Previously, for example, if there was an incident at a bus garage the Met would have had to request CCTV data to be sent via courier to one of its stations. But with the Box platform they would be able to digitally retrieve the files with a secure link.


The Met also confirmed that it would be moving away from other cloud storage systems. However, its Azure contract for storing body-worn camera data would continue.

South Wales Police's controversial use of automated facial recognition


Britain's High Court ruled in 2019 that South Wales Police's use of automated facial recognition (AFR) tech was legal and met the requirements of data protection legislation, as well as the Human Rights Act.


Human rights group Liberty had brought a case against the force on behalf of Ed Bridges from Cardiff, who had his face scanned during a protest as well as while he was out buying Christmas presents.

Detractors such as Liberty argue that the use of AFR breaches human rights laws and is overly intrusive. The public seems to agree: according to a recent YouGov poll, 55 percent of respondents thought facial recognition tech should be limited to use only under some circumstances, and 46 percent of those surveyed wished to opt-out altogether.


But those who are for the use of AFR believe that it helps to improve policing.

The Met teams with TASER and Microsoft for body-worn cameras


When our sister publication Techworld interviewed MPS superintendent Adrian Hutchinson in late 2016, he told us that the London force had 3,500 body-worn cameras operational at the time, with plans to roll them out to the 22,000 officers across London's 32 boroughs.


These devices can record about 12 hours of footage, and when officers return to a police station, they can place the cameras into a docking device where the footage is automatically uploaded to Microsoft's Azure cloud platform.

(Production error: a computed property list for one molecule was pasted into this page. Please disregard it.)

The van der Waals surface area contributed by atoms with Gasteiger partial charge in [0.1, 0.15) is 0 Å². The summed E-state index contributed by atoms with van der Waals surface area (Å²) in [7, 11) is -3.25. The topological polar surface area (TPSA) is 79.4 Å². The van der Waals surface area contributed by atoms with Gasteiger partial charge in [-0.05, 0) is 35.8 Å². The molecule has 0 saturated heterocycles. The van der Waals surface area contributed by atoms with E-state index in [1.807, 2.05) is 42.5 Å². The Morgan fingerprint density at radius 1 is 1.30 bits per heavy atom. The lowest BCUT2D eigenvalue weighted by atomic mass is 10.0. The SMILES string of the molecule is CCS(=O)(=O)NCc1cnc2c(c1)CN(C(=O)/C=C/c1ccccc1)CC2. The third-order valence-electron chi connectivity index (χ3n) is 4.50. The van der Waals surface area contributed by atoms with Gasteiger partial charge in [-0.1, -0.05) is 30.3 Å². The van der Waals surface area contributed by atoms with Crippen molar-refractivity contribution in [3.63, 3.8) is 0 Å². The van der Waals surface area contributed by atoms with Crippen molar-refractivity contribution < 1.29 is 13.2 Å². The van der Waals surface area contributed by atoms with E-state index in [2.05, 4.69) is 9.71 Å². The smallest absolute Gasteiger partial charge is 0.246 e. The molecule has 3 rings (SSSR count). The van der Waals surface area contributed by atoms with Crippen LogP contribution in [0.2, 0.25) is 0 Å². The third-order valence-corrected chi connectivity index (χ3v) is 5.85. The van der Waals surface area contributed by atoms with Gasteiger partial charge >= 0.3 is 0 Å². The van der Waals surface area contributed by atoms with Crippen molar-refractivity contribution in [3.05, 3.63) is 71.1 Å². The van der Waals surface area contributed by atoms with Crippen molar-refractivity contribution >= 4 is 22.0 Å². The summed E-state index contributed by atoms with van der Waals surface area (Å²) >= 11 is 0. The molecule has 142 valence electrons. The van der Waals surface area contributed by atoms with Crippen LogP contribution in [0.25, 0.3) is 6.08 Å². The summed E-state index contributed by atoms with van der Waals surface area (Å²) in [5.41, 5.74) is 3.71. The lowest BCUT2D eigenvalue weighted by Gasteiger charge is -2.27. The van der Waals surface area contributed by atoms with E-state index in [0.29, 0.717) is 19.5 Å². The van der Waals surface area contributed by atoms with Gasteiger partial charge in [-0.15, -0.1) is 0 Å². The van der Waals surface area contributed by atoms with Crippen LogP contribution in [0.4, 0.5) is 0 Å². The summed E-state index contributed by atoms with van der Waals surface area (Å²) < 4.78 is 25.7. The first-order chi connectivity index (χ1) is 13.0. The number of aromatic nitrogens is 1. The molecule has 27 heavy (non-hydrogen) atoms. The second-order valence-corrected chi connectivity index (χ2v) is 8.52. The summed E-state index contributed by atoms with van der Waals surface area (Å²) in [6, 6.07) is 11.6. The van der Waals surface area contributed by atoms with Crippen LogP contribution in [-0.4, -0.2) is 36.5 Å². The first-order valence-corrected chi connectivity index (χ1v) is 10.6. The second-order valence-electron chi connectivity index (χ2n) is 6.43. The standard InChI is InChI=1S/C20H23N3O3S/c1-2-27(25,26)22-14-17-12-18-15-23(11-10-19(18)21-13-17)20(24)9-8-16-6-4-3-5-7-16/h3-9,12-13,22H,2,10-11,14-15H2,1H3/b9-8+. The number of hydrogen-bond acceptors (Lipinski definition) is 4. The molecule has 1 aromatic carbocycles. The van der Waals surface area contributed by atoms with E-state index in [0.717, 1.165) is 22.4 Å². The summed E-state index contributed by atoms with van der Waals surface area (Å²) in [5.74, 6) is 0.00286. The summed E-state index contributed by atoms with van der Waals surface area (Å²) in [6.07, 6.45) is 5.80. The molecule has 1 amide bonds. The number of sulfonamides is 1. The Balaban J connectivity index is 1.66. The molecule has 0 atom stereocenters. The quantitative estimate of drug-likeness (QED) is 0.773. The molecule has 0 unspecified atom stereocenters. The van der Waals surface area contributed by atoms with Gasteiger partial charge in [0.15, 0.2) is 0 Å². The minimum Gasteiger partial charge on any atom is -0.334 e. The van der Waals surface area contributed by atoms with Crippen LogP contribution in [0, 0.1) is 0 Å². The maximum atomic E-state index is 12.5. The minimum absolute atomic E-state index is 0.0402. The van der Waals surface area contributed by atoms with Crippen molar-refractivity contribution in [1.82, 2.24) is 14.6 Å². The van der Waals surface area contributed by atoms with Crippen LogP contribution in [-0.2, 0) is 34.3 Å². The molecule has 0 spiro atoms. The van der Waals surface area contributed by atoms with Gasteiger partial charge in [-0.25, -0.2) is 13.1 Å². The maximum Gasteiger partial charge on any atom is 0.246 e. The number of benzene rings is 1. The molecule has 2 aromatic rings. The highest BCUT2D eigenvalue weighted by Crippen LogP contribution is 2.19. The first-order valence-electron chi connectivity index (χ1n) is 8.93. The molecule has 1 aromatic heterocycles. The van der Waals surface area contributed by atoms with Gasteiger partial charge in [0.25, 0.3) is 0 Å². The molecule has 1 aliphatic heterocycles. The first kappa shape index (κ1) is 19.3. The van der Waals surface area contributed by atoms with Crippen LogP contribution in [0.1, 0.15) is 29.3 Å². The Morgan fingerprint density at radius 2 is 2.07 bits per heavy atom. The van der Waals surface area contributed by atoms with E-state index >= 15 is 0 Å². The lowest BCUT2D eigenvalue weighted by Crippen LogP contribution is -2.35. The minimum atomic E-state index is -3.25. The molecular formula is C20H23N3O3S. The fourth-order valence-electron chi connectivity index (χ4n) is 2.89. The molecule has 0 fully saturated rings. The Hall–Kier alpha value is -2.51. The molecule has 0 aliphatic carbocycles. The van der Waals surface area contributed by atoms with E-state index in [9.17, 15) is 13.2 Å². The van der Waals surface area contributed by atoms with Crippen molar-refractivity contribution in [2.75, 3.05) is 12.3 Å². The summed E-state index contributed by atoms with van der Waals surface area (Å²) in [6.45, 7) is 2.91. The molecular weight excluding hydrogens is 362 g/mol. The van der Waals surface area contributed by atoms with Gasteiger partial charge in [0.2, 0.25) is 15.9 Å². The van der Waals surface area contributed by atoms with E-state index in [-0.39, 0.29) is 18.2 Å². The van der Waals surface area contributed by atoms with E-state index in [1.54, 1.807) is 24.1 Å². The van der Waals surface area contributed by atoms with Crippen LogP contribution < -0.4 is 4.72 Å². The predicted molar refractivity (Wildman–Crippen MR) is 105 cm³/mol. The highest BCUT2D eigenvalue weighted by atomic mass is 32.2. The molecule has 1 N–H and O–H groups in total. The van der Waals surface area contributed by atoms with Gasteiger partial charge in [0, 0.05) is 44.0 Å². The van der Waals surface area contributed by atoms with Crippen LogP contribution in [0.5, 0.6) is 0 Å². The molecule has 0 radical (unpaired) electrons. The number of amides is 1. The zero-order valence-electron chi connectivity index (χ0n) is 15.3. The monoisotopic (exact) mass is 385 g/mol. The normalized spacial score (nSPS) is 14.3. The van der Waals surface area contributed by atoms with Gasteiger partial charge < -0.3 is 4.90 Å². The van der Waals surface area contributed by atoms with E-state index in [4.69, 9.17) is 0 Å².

We had some concerns about the apparent arbitrariness of the usage of these cameras: when the footage is uploaded, it is down to the officer now how to categorise it, as either "useful" or "not useful" as further evidence. If considered not to be useful, the footage is deleted after 31 days, but if it is deemed to be of potential use, then it can be stored indefinitely.


It was also down to the decision of the officer whether or not to turn them on at all.


However, Hutchinson did say that the force had an "active weeding policy" and that officers were mandated only to record in certain circumstances, including stop and search, domestic abuse cases, use of force, and stops of vehicles.

Mobile working


A police officer who wished to remain anonymous told our sister publication Techworld that in recent years - and often as a response to cuts - the Metropolitan Police had been far more keen to roll out new technology, although it had "historically been terrible at giving us any kind of gadgets".


As much of the work the police engage in is office-based, investigators had started to receive hybrid laptop-tablet devices, while frontline officers who were on call had been given Windows tablets. Trial schemes saw some decked out with iPads, and others receive smartphones.


Their walkie-talkies are encrypted, and police cars were being retrofitted with better tech.


The police stations that had not been closed have been on drives towards paperless offices, including personal devices that syncronise with one another.

Her Majesty's Inspectorate of Constabulary investigates data for predictive policing


at the Reform Big Data in Government conference in 2017, the head of better inspection at Her Majesty's Inspectorate of Constabulary (HMIC) outlined how each of the UK's 43 police forces had been allocating their resources and conducting their operations.


They began to introduce location data specific to the various geographies – like where cashpoints were situated – as well as other variables such as the impact of football results and temperature changes in order to better identify when women are at higher risk of suffering domestic abuse.



Copyright © 2019 IDG Communications, Inc.